Saturday, August 2, 2008

The Shab-al-Hari Roach

We broke out a rather unique, and thoroughly enjoyable, role playing game this week called, as the title may suggest, the Shab-al-Hiri Roach. Yes, it's quite the mouthful. With all of the pending "mainstream" gaming I foresee my group's near future (40k, 4e DnD, etc.) it's nice to also play some of the more obscure "independent" games out there as well. I'm not going to say "go to their website and read about it", but I'm also not going to just copy their summary of the game (which is more succinct than I could do), here's the gist:

The setting is Pemberton University in 1919, and the role of the players is that of various faculty and staff of the college. Everyone has their own particular specialty, whether it is as a professor or a janitor. The game takes place around a series of events during the fall semester such as the wine-and-cheese social, homecoming football, and the like. The players verbally, and oft-times, physically duel with one another in order to gain prestige in the college. The one with the most prestige at the end of the game wins.

Now, the kicker. An ancient Sumerian God, in the form of a cockroach, bent on destruction and chaos has invaded the campus with its brood. It possesses people and bends their will to conduct its bidding, all the while hiding away snugly in their nasal cavity. Extreme drunkenness is the only way to thwart it. It is fairly easy to become possessed, but very difficult to be rid of it. While possessed, your powers and abilities in-game are enhanced supernaturally, although you absolutely cannot win the game in the end if you are still acting as host. Character creation is straight-forward and easy, and the use of 'special event' cards help add interesting flair and plot twists. Players take turns narrating their own 'scene' in which their character tries to win over prestige, other players join in the scene by either helping or hindering the process. The focus of the game is creative storytelling and role playing, the rules themselves are extremely light to help facilitate this. I highly recommend this extremely fun game. It's an incredible value at only twenty bucks.

What follows is a transcript (of sorts) compiled by Chris, who ran the game, read on...

Strange activities and tragedy marked Pemberton Universities fall semester this past year, with much of the focus on four professors. Dr. Appleby-Jenkins Baker-Smithfield, Phd. Head of the Poetry department and staff liaison of the drama club (played by Mik) William Patrenus "Stonewall" Jackson, Dr. of Anthropology and Pemberton Panther Cat #1 booster (played by Andy) Watson Stubblefield, Esq.- Director of the Philosophy department.(played by Chris)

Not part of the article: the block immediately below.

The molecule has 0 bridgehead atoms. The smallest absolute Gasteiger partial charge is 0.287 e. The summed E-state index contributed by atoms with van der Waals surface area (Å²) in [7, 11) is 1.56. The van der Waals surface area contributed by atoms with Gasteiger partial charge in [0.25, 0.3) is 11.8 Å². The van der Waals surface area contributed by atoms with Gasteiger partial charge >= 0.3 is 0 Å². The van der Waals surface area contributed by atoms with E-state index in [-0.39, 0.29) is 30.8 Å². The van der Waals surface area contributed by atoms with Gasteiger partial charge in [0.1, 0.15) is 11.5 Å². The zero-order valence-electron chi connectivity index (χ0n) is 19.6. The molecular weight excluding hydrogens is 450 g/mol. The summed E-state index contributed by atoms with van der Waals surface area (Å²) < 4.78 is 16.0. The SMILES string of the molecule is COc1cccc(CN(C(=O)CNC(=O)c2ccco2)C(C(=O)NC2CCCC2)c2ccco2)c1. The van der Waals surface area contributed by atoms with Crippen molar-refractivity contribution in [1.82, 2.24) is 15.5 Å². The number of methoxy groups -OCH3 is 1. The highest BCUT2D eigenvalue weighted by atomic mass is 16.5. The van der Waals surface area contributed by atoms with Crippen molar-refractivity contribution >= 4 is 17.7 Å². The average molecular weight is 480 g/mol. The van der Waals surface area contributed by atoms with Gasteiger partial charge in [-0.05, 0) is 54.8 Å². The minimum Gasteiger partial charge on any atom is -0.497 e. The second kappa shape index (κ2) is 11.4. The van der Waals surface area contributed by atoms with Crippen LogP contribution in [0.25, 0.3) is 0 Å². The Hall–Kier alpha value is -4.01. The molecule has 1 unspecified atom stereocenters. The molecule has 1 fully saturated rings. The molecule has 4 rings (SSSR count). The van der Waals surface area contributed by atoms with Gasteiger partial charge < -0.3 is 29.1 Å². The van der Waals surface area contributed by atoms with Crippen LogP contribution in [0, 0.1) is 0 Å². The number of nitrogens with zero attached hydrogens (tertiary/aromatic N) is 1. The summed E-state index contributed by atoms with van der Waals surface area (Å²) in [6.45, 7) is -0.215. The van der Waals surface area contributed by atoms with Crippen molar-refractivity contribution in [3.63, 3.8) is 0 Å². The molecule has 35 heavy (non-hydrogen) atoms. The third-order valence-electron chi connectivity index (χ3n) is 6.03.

The semester began on a grim note, after the mysterious death-suicide of Dr. Jenkins. Before classes began, the school held a Convocation ceremony for the incoming class of 1923. Professor Jackson gave the keynote speech, lamenting the loss of Dr. Jenkins and his important
research into Mesopotamian Fauna. Dr. Jackson then showed tablets brought back from the middle east by Dr. Jenkins on his last expedition, suggesting that the hieroglyphics on the tablets showed evidence of early Mesopotamians playing American-style football, and indicated that he planned to write an article connecting early Mesopotamian culture and the popular American pastime. During the speech, he was heckled repeatedly by Dr. Baker-Smithfield, sitting in the front row of the audience. There was also an awkward moment when Dr. Stubblefield, stepping forward to the microphone, suggested that, had he been in ancient Mesopotamian, playing football with Dr. Jackson, he would have "hit you so hard it would have knocked you out, then I would have stood over you, beat you to a pulp, ripped off your head and spat in it." Soon afterward, outside the hall, a conversation sprung up at the Drama Club sign-up booth. Dr. Baker-Smithfield and Regina Sutton (who, it might be noted, never left his side the entire semester), were working the booth. Dr. Jackson, flanked by Quarterback Bantam Whaley, approached and discussed with Dr. Baker-Smithfield the quaintness of his scheduling all the semester plays during football games. Dr. Stubblefield soon arrived, deep in discussion with Professor L. Scott Collins over whether Lenin had corrupted Marx's communist theories. Later, in the entry room of the hall, Dr. Stubblefield openly challenged Dr. Jackson's Mesopotamian Football theory, leading to a debate which included, Dr. Stubblefield, Jackson, Baker-Smithfield, Reverend Talley, Regina Sutton and several others.